The book was first adapted into a British film in 1997, starring Bridget Jones heart-throb Colin Firth, however the US version's lead character will be crazy about baseball team Boston Red Sox. Jimmy Fallon will play sports-nut Ben opposite Drew Barrymore's Lindsay.

Jimmy Fallon? I'm underwhelmed. I really hate that SNL Sox fan character he plays. Worse, the film is mostly going to be shot in Toronto. Considering the Farrelly Brothers oeuvre (e.g., Dumb and Dumber, Me, Myself and Irene, There's Something About Mary) you've got to figure Boston fans are going to be cast in a less than flattering light for the sake of a laugh. But I've got to admit I've laughed pretty hard at some of their work, and the brother are from Rhode Island and are Red Sox fans, so I remain cautiously optimistic that it'll be a good show.

Tuesday, August 03, 2004

Everybody on a Bobblehead

I really enjoyed reading through the comments yesterday regarding Nomar memories (or, in some cases, the lack thereof).

Beth's reference to the notion put forth in the 100 Years DVD about how when one Red Sox idol leaves another comes to fill the void was particularly heartening. As the old proverb goes, "When one door closes, another opens wide." Let's hope this is true for Nomar as well.

Though, such sentiments may haunt us as Chris proposes:

If [the trade of Nomar to Chicago] plays out in typical Red Sox fashion, the "Nomar" moment is yet to come. He'll do something dramatic to help the Cubs win the World Series.

Meanwhile, an idol in the wings, the Greek God of Walks, is back with the big club:

… the Sox gave Wakefield breathing room as Youkilis, renowned for his patience, pounced on Hendrickson's first pitch to him in the fifth and whistled a two-run double down the left-field line. Youkilis scored the final Sox run when third baseman Aubrey Huff misplayed a grounder by Manny Ramirez (Hohler, Globe).

And maybe Beth's right and Youkilis is the next "Mr. Boston"?

Let us hope.

So, evidently, yesterday's game at Tropicana Field featured a Don Zimmer Mini Bobblehead promotion. Check this thing out! My question to you is the following: Is there a bobblehead that bears a more uncanny resemblance to the actual person than the Don Zimmer Mini Bobblehead? Or perhaps that should be rephrased as, Is there a human being who more uncannily resembles a bobblehead than Don Zimmer?

Speaking of bobbleheads, in this age of reality TV and such, where so many people scratch out their 15 minutes of fame in the most bizarre ways (reality TV contestants for instance) how long do you think it'll before someone comes up with a way to make individualized bobbleheads? You know, a bobblehead of you, a bobblehead of me, everybody on a bobblehead.

You think I'm joking? Mark my words. Heh. (Well, it's already happening to some degree, but I'm talking about a real bobblehead and not just a photo stuck on an existing, generic type.)

Monday, August 02, 2004

Nomar and Bidding Adieu

Nomar, Bidding Adieu

Laying in bed this morning after a weekend a surreal weekend in which not only was discombobulated from the trivial of not knowing where anything is in the new house to the profundity of the Nomar trade, I came up with a great idea for today's post: Write about your favorite Nomar moment and encourage the readers to do the same in the comments.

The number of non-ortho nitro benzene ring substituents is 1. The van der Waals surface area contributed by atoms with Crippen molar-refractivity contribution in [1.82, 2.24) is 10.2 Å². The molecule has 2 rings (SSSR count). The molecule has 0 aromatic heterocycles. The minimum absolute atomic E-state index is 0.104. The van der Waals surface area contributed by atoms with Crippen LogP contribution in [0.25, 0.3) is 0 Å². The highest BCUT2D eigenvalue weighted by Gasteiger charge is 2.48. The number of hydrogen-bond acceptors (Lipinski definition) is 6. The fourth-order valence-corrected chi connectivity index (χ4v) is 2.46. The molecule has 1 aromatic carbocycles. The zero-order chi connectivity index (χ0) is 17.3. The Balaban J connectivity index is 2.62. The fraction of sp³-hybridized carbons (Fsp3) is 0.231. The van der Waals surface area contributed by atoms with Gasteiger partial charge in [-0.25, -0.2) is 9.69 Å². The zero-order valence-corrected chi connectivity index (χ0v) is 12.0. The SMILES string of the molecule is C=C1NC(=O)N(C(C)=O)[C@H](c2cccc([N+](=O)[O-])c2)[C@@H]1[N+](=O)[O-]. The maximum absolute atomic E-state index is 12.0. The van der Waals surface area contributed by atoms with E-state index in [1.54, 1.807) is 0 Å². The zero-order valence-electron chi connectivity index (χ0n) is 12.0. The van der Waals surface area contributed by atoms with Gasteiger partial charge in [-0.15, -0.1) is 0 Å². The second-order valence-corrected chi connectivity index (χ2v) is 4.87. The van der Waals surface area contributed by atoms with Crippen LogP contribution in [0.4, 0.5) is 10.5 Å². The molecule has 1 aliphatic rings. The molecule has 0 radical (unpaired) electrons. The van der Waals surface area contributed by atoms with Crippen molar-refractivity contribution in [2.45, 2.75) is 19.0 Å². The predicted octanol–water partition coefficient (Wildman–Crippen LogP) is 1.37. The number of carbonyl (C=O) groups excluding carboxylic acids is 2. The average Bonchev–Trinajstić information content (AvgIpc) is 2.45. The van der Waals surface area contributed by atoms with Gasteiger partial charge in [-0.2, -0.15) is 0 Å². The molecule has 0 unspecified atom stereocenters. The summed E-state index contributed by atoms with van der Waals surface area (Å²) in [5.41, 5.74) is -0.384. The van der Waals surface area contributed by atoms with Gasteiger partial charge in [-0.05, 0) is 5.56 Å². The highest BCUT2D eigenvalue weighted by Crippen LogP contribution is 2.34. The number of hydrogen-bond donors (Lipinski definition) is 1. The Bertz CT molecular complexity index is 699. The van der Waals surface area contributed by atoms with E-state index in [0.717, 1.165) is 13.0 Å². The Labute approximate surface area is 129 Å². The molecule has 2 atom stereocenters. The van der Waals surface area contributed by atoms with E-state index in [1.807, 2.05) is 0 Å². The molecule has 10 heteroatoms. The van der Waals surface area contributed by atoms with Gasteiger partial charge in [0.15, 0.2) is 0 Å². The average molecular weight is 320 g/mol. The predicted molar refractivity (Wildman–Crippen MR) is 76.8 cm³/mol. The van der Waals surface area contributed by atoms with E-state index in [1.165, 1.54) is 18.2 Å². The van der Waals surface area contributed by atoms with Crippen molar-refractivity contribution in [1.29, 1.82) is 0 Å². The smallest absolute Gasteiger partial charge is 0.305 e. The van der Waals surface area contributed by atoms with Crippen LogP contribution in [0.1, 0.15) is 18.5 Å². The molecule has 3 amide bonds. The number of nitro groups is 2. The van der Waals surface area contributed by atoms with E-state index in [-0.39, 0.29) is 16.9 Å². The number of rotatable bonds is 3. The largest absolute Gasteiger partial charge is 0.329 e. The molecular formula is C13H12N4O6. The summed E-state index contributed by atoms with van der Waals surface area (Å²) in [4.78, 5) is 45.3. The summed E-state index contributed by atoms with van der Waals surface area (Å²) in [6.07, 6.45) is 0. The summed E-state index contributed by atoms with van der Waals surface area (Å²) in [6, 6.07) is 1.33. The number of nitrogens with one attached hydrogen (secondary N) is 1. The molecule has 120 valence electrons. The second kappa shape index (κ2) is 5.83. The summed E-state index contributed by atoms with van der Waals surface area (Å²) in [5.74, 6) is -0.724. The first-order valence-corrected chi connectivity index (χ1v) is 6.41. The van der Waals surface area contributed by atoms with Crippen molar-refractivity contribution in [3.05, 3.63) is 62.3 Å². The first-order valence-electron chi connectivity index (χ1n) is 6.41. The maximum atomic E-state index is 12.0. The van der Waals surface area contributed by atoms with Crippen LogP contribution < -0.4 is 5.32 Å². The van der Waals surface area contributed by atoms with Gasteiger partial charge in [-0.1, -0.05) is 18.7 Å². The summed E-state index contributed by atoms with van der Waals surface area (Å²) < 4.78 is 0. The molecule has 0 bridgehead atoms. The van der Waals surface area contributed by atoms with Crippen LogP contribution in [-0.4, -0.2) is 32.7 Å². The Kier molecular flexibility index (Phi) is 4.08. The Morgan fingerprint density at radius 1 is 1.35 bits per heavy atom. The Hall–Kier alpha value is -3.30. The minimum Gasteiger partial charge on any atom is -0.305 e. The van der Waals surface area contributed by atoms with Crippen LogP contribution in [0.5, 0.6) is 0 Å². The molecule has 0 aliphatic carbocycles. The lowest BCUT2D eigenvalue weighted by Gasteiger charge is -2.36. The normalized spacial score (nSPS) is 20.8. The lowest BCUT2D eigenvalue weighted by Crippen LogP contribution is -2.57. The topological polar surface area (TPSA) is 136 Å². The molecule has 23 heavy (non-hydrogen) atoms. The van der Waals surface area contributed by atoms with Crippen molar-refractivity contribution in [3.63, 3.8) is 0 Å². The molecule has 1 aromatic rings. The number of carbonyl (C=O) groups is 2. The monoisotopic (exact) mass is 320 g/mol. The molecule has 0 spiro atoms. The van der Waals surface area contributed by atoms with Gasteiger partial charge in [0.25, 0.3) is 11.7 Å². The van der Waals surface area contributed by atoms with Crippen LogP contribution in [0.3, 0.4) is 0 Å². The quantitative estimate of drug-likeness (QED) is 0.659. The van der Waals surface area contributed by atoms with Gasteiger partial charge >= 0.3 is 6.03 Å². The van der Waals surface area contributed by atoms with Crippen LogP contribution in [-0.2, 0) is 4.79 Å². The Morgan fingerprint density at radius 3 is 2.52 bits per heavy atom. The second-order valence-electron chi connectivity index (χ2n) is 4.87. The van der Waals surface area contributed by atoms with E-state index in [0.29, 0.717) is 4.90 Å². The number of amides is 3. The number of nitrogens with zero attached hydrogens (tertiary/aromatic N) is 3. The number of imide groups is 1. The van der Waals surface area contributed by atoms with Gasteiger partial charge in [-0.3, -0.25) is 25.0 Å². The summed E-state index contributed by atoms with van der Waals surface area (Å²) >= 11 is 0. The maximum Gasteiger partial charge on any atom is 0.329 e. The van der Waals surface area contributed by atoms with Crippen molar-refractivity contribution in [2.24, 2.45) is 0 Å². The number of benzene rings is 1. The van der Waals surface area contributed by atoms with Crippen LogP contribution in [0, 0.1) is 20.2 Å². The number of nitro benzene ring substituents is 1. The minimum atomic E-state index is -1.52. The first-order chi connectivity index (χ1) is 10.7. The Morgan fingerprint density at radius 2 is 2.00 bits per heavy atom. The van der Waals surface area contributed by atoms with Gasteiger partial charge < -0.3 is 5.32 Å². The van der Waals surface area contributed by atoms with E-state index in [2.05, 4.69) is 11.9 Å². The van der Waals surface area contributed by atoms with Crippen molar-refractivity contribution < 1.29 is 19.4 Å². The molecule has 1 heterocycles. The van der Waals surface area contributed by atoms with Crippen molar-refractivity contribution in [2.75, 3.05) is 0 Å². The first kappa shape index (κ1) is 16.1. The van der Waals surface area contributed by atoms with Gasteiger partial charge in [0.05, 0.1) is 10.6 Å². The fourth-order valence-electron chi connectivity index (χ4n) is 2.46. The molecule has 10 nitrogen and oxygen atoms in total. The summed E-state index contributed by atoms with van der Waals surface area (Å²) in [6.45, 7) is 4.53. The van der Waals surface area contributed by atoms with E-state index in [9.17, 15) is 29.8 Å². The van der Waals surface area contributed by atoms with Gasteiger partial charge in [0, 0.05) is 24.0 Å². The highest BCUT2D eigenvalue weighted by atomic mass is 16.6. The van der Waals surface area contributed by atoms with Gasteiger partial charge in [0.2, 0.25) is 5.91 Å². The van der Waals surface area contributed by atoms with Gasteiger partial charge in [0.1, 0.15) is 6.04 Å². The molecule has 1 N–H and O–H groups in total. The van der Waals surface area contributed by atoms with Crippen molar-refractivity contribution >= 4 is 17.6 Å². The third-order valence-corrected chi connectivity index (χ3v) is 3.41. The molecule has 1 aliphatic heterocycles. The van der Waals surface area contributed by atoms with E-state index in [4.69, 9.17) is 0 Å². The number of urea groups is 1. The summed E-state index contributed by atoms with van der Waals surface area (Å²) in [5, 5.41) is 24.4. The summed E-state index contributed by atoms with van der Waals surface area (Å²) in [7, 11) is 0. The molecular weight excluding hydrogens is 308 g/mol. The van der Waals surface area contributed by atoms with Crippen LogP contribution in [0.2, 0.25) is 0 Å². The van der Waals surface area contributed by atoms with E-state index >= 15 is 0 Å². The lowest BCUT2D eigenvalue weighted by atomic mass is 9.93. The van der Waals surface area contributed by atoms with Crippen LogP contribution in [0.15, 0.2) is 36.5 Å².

So I begin thinking. And thinking … and still thinking … Then I start to berate myself to think harder. Apply yourself, damn it, the guy's and All Star and has spent his entire career with the Red Sox, there must be something, some pivotal play or hit that has a permanent and revered place in your memory.

But, no. I can't come up with anything. The best "favorite Nomar" memory I had was the beautiful moment with Nomar and Ted Williams at the '99 All Star game at Fenway, but I don't think that really counts as it didn't occur in an actual game.

And, oh, I have lucid and fond memories of Nomarisms: the herky jerky motion of his touch each stair stutter step coming out of the dugout; the batter's box toe kicks and batting glove wrist tightening twitches, the hook nose, the superman physique, the smile (oh, what a smile!) …

But I don't have a game memory, don't have one of those Carlton Fisk '75 World Series type memories, nor one of those Clemens 20 strike out memories. Heck, I don't even have one of those Mike Greenwell hitting for the cycle kinds of memories. I have lots of bits and pieces, a great throw here, a forceful smash off the wall for a double there, but nothing defining.

Is this just me? Am I in some sort of denial, blocking off memories as a way to dull any emotional pain that Nomar is no longer wearing number 5 for the Boston Red Sox? Or maybe I'm just suffering from a leaky memory in general?

Meanwhile, I don't want to engage in Nomar bashing. No, not at all. Still, these words from Gammons haunt me:

Garciaparra did not hang out with teammates, and this season became increasingly distant as his body language became despondent.…veteran teammates constantly made private comments like "he is the biggest disappointment of my playing career -- I never knew what he was like."

Dang. And then all this stuff about being too hurt to play for the Red Sox but OK to play everyday for the Cubs? Doesn't sound good does it? I'm prone to believe all of this at face value because this has been what my gut instinct has been telling me for a while now. For the past couple of seasons, perhaps going back as far as the wrist injury announcement in Spring Training 2001 something just didn't feel right anymore. I can't really explain it and certainly can't quantify or verify it, but Nomar no longer seemed to me like the old Nomar of the 90s.

But even considering all of the above, there is no joy at all in seeing him go. And, without a doubt, I hope Nomar has a great rest of the season with the Cubs.